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Book history has emerged in the last twenty years as one of the most important new fields of interdisciplinary study. It has produced new interpretations of major historical events, has made possible new approaches to history, literature, media, and culture, and presents a distinctive historical perspective on current debates about the future of the book. The Broadview Introduction to Book History provides the most comprehensive and up-to-date introduction to this field.
Written in a lively, accessible style, chapters on materiality, textuality, printing and reading, intermediality, and remediation guide readers through numerous key concepts, illustrated with examples from literary texts and historical documents produced across a wide historical range. An ideal text for undergraduate and graduate courses in book history, it offers a road map to this dynamic inter-disciplinary field.
“This introduction to the still emerging and expanding field of book history is timely, welcome, and a delight to read. It is grounded in an appreciation of the myriad ways in which books can be studied and how they can illuminate important questions in literary, historical, and cultural studies. This lucid and nuanced overview of the discipline is the perfection introduction for students interested in the possibilities of book history and a welcome synthesis of new directions in scholarship including intermediality—oral and writing, manuscript and print—and the remediations accompanying developments in digital media and its textuality and reading practices.” —Margaret J.M. Ezell, Texas A&M University
“Remarkably concise, this substantive volume provides a very useful introduction to concepts and issues relevant to the study of the history of the book. No other text summarizes the multiple disciplinary contributions to this field across such a wide scope. The authors offer a useful overview of work in materiality, textuality, bibliography, production, and readership, as well as current debates on digitization and distant reading. One of the several unique dimensions of this book is the authors’ integration of media studies approaches into the study of books, print, manuscript, and electronic communications. The result is fresh and contemporary while respectfully inclusive of the scholarly traditions that have been vital to book history for more than a century. This will be exceptionally useful for introducing students and scholars at all levels to the overview of methods and topics in the field of book history. The book works as a stand-alone volume, but complements the work in the Broadview Reader on Book History assembled by the same authors.” —Johanna Drucker, University of California, Los Angeles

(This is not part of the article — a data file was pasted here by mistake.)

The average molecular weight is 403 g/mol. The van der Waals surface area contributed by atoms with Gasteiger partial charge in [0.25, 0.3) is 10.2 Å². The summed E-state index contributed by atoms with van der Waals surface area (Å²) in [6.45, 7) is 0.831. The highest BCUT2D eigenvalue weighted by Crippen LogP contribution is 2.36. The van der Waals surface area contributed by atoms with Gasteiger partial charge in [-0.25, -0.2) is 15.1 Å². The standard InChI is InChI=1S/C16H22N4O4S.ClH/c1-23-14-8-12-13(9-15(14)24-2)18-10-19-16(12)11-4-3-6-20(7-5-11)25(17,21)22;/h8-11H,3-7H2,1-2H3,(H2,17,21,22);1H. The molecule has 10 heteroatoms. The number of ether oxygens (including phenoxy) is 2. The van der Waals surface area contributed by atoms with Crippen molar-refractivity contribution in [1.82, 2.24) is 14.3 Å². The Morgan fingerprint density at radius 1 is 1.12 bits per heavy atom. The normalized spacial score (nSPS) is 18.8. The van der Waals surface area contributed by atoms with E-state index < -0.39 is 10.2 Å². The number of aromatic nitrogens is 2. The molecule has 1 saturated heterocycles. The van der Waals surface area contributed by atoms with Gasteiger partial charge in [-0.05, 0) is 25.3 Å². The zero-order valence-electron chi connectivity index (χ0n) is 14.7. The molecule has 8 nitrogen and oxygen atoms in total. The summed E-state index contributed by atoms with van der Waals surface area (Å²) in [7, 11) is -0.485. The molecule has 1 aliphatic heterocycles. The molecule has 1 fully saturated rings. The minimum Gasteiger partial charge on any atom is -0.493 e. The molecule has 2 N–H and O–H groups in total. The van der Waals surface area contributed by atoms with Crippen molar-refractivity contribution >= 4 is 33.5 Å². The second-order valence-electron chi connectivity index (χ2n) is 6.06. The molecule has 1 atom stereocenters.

“This is a lucid and compendious introduction—suitable for undergraduates, graduate students, and more advanced scholars—to the production and dissemination of printed books, with a substantial concluding chapter on digital textuality and the co-existence of printed and digital books. A particular strength of BIHB is that it approaches its subject from multiple perspectives: historical, technological, and theoretical. Its purview not only extends across the ‘four epochs’ of the book—from the development of the manuscript codex to the arrival of the digital ‘media ecology’—but includes materials and techniques used in printing texts and images, the physical aspects of the book (essential information for bibliographical description), the evolution of reading practices, different schools of bibliographical and editorial theory (very useful in teaching students how to use scholarly editions critically), and the impact of digitization on publication and reading. Throughout the emphasis is on processes of mediation, reminding students that the relationship between writer and reader is always conditioned by technological, economic, and ideological factors, regardless of the textual medium.” —Nicholas Halmi, University of Oxford
“[The Broadview Introduction to Book History] provides an informed introduction that is scholarly, concise and accessible to readers at different points in their education. At the same time, it is written in such an animated style and tone that I cannot wait to use it in class and follow through on the suggested readings myself … The content and style are exemplary as educational prompts.” —Jacqueline Reid-Walsh, Pennsylvania State University